Jen.ODriscoll.Lemon | Jan 23, 2016 |
This book is an interesting account of a serial killer and two reporters trying to solve the mystery of these murders twenty years after they stopped. It wasn't as gripping to me as other similar nonfiction serial killer books like Devil in the White City. ( )
  Jen.ODriscoll.Lemon | Jan 23, 2016 |
Showing 1-5 of 89 (next | show all)
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» Add other authors (4 possible)

Author nameRoleType of authorWork?Status
Preston, Douglasprimary authorall editionsconfirmed
Spezi, Mariomain authorall editionsconfirmed
Boutsikaris, DennisNarratorsecondary authorsome editionsconfirmed
Danchin, SebastianTranslatorsecondary authorsome editionsconfirmed
Volk, KatharinaTranslatorsecondary authorsome editionsconfirmed
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To my partners in our Italian adventure: my wife, Christine, and
my children Aletheia and Isaac. And to my daughter Selene, who
wisely kept her feet planted firmly in America.
—Douglas Preston

A mia moglie Myriam e a mia figlia Eleonora,
che hanno scusato la mia ossessione.
—Mario Spezi
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In 1969, the year men landed on the moon, I spent an unforgettable summer in Italy.
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Amazon.com Amazon.com Review (ISBN 0446581194, Hardcover)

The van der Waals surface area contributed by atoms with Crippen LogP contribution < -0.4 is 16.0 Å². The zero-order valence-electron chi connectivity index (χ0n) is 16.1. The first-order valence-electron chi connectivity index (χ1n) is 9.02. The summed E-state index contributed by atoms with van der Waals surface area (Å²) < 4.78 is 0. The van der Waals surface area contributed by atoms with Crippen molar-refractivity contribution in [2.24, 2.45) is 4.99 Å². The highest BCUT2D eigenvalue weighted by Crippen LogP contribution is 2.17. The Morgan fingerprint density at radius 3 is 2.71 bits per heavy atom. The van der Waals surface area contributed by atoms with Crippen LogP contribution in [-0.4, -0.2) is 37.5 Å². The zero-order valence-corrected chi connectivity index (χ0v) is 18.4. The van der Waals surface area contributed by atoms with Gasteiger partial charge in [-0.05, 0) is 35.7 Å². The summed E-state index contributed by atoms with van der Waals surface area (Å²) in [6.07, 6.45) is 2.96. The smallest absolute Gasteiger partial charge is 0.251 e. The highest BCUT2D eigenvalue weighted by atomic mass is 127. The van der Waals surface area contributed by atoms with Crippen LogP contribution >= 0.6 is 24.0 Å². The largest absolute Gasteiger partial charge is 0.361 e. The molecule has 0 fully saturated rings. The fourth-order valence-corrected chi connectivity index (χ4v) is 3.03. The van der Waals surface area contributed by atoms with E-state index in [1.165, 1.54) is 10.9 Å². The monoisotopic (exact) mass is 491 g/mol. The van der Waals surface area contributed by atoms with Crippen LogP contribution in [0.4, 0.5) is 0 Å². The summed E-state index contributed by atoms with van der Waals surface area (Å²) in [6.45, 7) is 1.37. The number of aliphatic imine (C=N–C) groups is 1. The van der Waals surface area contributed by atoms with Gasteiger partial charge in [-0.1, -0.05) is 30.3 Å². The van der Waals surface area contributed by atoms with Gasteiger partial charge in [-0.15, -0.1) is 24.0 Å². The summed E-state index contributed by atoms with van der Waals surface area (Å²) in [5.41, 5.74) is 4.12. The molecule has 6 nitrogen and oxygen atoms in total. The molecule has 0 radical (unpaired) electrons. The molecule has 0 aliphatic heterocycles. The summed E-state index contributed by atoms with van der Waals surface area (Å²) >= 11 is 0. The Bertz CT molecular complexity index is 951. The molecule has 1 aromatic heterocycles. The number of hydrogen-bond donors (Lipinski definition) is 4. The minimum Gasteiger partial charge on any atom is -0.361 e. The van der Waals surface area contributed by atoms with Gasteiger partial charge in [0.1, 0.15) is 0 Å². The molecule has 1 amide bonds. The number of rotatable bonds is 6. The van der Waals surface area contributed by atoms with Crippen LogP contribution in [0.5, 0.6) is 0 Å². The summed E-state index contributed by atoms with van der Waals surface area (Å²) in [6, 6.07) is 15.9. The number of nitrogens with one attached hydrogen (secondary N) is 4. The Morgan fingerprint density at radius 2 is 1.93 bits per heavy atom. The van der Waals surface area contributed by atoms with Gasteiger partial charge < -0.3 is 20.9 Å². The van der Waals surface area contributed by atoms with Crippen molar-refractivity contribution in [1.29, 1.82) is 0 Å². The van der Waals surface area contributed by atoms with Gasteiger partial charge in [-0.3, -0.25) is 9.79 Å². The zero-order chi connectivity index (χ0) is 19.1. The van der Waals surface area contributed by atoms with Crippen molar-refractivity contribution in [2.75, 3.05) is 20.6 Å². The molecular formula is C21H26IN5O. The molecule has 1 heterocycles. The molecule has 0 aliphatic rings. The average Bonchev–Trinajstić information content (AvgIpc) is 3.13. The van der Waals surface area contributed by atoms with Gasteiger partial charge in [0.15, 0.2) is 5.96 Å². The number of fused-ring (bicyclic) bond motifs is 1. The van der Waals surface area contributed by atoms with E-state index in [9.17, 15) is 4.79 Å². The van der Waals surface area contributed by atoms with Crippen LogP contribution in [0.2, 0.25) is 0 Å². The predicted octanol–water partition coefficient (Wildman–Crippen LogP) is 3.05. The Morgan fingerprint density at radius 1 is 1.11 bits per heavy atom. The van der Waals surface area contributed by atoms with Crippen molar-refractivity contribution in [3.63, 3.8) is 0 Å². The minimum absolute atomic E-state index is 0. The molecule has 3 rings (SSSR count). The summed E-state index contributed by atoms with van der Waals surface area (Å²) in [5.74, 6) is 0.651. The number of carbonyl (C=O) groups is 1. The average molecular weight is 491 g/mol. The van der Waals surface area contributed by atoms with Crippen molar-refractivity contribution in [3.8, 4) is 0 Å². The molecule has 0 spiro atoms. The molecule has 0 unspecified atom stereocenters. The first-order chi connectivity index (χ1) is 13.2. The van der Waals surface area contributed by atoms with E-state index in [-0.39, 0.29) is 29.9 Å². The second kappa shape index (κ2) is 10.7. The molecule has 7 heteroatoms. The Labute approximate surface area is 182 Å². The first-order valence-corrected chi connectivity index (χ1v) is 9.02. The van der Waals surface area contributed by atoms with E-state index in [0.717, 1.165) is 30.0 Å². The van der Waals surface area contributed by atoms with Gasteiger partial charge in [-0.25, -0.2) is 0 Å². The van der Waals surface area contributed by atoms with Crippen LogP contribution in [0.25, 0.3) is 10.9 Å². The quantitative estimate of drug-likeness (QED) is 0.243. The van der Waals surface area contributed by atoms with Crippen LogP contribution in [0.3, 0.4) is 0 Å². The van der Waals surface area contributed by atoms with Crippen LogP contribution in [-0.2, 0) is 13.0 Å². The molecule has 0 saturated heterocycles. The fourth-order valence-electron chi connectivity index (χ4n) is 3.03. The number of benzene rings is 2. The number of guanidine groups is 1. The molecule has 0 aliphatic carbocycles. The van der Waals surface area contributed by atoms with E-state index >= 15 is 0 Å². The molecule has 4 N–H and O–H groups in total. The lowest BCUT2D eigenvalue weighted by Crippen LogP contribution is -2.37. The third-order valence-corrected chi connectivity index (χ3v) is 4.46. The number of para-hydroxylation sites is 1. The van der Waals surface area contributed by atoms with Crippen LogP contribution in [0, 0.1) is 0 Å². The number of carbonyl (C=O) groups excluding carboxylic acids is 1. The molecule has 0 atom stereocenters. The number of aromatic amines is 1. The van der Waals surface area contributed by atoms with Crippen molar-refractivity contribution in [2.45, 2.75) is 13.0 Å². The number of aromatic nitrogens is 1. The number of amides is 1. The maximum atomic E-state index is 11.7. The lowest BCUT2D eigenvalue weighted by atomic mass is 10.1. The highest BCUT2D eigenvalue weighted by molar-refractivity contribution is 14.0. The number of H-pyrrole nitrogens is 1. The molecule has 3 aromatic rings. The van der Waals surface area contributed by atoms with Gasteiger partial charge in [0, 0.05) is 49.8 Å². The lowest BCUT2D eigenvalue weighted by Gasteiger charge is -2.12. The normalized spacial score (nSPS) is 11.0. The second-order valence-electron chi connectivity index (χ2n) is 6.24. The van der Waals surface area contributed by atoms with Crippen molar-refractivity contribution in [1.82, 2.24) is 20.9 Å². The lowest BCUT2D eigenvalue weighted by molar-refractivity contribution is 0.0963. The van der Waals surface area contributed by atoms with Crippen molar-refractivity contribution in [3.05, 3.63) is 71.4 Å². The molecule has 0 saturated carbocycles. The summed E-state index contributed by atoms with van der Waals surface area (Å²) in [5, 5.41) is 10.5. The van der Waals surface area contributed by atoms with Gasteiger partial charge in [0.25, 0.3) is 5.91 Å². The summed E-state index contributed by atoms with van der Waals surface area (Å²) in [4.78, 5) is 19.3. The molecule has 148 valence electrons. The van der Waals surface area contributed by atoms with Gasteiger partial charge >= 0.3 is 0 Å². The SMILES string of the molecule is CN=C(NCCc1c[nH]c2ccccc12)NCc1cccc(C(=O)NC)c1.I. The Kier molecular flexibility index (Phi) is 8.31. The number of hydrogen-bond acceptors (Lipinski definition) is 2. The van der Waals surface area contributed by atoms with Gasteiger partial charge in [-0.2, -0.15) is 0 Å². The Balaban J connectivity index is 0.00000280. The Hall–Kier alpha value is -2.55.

Amazon Best of the Month, June 2008: When author Douglas Preston moved his family to Florence he never expected he would soon become obsessed and entwined in a horrific crime story whose true-life details rivaled the plots of his own bestselling thrillers. While researching his next book, Preston met Mario Spezi, an Italian journalist who told him about the Monster of Florence, Italy's answer to Jack the Ripper, a terror who stalked lovers' lanes in the Italian countryside. The killer would strike at the most intimate time, leaving mutilated corpses in his bloody wake over a period from 1968 to 1985. One of these crimes had taken place in an olive grove on the property of Preston's new home. That was enough for him to join "Monsterologist" Spezi on a quest to name the killer, or killers, and bring closure to these unsolved crimes. Local theories and accusations flourished: the killer was a cuckolded husband; a local aristocrat; a physician or butcher, someone well-versed with knives; a satanic cult. Thomas Harris even dipped into "Monster" lore for some of Hannibal Lecter's more Grand Guignol moments in Hannibal. Add to this a paranoid police force more concerned with saving face and naming a suspect (any suspect) than with assessing the often conflicting evidence on hand, and an unbelievable twist that finds both authors charged with obstructing justice, with Spezi jailed on suspicion of being the Monster himself. The Monster of Florence is split into two sections: the first half is Spezi's story, with the latter bringing in Preston's updated involvement on the case. Together these two parts create a dark and fascinating descent into a landscape of horror that deserves to be shelved between In Cold Blood and Midnight in the Garden of Good and Evil. --Brad Thomas Parsons

(retrieved from Amazon Thu, 12 Mar 2015 18:23:45 -0400)

(see all 4 descriptions)

Documents the author's discovery that his new family home in Florence had been the scene of a double murder, his relationship with the investigative journalist co-author, and how they both became targets of the police investigation into the murders.

(summary from another edition)

» see all 5 descriptions